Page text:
- NINR or NIH legal authorization to collect information about you
- Purpose of the information collection
- Routine uses for disclosure of information outside of NIH
- Whether the request made of you is voluntary or mandatory under law
- Effects of non-disclosure if you choose to not provide the requested information
GovDelivery Subscription Management
NINR does not disclose, give, sell or transfer any personal information about our visitors, unless required for law enforcement or by statute.
NINR's public Web sites comply with P3P (Platform for Privacy Preferences Project) protocols.
Questions about NINR privacy policies should be sent to the NINR webmaster at: firstname.lastname@example.org.
NINR-funded researchers may credit the National Institute of Nursing Research (NINR) on their websites in text; it is not permissible for them to use the NINR logo, which is reserved for official NINR communications created by or for NINR for the principal benefit or use of NINR. This rule applies to all private sector individuals and organizations including grantees, vendors, and contractors, regardless of commercial or non-profit status.
There are rare exceptions, if NINR is an official co-sponsor of a conference or workshop, in which it may be permissible to use the logo. In these rare exceptions, a disclaimer and express permission from the NINR Office of Communications and Public Liaison are required. If you have questions regarding use of the NINR logo or the reproduction or use of any graphics, contact us.
Contractors may not use the NINR logo on documents that are consulting deliverables or proposals intended for NINR use.
The NINR logo should not be combined with other elements to create a new logo for an office or program.
NINR publications are in the public domain and may be reproduced or copied without permission from NINR. NINR encourages you to reproduce them and use them in your efforts to improve public health. Citation of NINR as a source is appreciated. However, using government materials inappropriately can raise legal or ethical concerns, so we ask you to use these guidelines:
- NINR does not endorse or recommend any commercial products, processes, or services, and publications may not be used for advertising or endorsement purposes.
- NINR does not provide specific medical advice or treatment recommendations or referrals; these materials may not be used in a manner that has the appearance of such information.
- NINR requests that non-federal organizations not alter publications in a way that will jeopardize the integrity and “brand” when using publications.
- Addition of non-federal government logos and website links may not have the appearance of NINR endorsement of any specific commercial products or services or medical treatments or services.
- Images used in publications are of models and are used for illustrative purposes only. Use of some images is restricted.
If you have questions regarding these guidelines and use of NINR publications, please contact us.
NINR provides links to other Internet sites on www.ninr.nih.gov for the convenience of Internet users. NINR cannot control or guarantee the accuracy, relevance, timeliness, or completeness of information contained on a linked website. Posting a link does not imply NINR endorses, warrants, or guarantees the products, services, information, or opinions offered at these other Internet sites. It is NINR’s policy to only post links to other Federal websites and to professional societies and organizations.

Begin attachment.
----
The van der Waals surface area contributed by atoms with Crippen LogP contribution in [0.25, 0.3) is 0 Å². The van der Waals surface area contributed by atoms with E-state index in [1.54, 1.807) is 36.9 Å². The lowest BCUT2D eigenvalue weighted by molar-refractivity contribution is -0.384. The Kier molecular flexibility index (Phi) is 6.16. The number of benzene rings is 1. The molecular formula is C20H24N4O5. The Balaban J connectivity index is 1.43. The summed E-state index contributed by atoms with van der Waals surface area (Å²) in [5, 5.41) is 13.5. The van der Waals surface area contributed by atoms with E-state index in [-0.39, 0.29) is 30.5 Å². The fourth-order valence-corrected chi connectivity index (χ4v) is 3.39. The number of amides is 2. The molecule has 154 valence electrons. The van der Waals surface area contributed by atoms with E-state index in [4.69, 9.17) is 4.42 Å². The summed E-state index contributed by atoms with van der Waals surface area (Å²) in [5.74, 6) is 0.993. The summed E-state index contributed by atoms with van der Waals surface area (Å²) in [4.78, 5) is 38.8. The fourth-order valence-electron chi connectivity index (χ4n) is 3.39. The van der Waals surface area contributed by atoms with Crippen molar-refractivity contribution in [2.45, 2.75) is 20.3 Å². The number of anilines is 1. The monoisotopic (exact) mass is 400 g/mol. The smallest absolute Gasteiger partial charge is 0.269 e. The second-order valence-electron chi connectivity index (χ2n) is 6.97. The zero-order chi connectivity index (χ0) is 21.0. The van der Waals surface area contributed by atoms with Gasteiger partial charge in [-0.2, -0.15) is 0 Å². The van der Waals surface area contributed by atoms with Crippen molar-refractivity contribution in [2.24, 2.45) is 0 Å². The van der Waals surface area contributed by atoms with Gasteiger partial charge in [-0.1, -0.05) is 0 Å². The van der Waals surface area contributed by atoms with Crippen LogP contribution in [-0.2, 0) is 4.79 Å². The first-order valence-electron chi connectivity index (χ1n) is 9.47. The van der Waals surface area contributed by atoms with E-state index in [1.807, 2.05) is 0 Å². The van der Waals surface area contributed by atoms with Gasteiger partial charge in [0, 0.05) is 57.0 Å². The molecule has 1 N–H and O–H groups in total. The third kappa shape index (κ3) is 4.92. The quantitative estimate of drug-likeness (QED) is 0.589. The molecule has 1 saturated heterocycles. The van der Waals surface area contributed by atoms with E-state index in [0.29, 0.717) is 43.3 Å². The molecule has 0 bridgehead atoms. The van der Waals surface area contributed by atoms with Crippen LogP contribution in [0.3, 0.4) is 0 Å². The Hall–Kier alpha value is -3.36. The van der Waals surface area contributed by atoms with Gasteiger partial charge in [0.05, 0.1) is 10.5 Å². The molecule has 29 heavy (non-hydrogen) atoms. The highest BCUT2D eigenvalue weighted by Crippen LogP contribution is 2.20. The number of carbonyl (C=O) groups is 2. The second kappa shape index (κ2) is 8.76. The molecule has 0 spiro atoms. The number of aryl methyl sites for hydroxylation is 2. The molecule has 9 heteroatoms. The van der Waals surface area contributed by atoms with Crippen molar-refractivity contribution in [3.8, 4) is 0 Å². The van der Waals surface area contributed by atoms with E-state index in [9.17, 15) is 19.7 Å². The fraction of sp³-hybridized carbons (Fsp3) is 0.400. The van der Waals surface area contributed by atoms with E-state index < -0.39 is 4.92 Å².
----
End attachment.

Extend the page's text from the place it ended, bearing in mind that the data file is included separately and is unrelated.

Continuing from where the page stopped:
This graphic notice () next to a link on the NINR website indicates that the link leads to another site that is not a federal government website.
When users select a link to an outside website, they are leaving the NINR website and are subject to the privacy limitations and policies of the owners/sponsors of that website. The NINR cannot guarantee that outside websites comply with Section 508 (Accessibility Requirements) of the Rehabilitation Act. It is the responsibility of the user to examine the copyright and licensing restrictions of linked pages and to secure all necessary permissions. Users cannot assume external websites will abide by the NINR copyright policy.
NINR strives to keep its website links up to date. If you encounter a broken link, however, please report the error to us.
NIH is renewing its commitment to providing meaningful access to its programs and activities for people with limited English proficiency (LEP). In accordance with Executive Order 13166, “Improving Access to Services for Persons with Limited English Proficiency,” the information translated on the nih.gov site and on the sites of its Institutes and Centers (http://www.nih.gov/icd/) is free of charge to the public.
NINR provides certain materials in Spanish. These materials are available free of charge. If you need more information about available resources in your language, please call 301-496-0207, or email us at email@example.com.
On May 15, 2002, President Bush signed into law the Notification and Federal Employee Anti-Discrimination and Retaliation (No FEAR) Act (Public Law No. 107-174) to increase federal agency accountability for acts of discrimination or reprisal against employees. The No FEAR Act became effective on October 1, 2003.
The act requires that federal agencies post on their public Web sites certain summary statistical data relating to equal employment opportunity complaints filed against the respective agencies.
Statistical information in accordance with the No FEAR Act relating to the National Institutes of Health equal employment opportunity complaints is available on the NIH/OEODM Web site.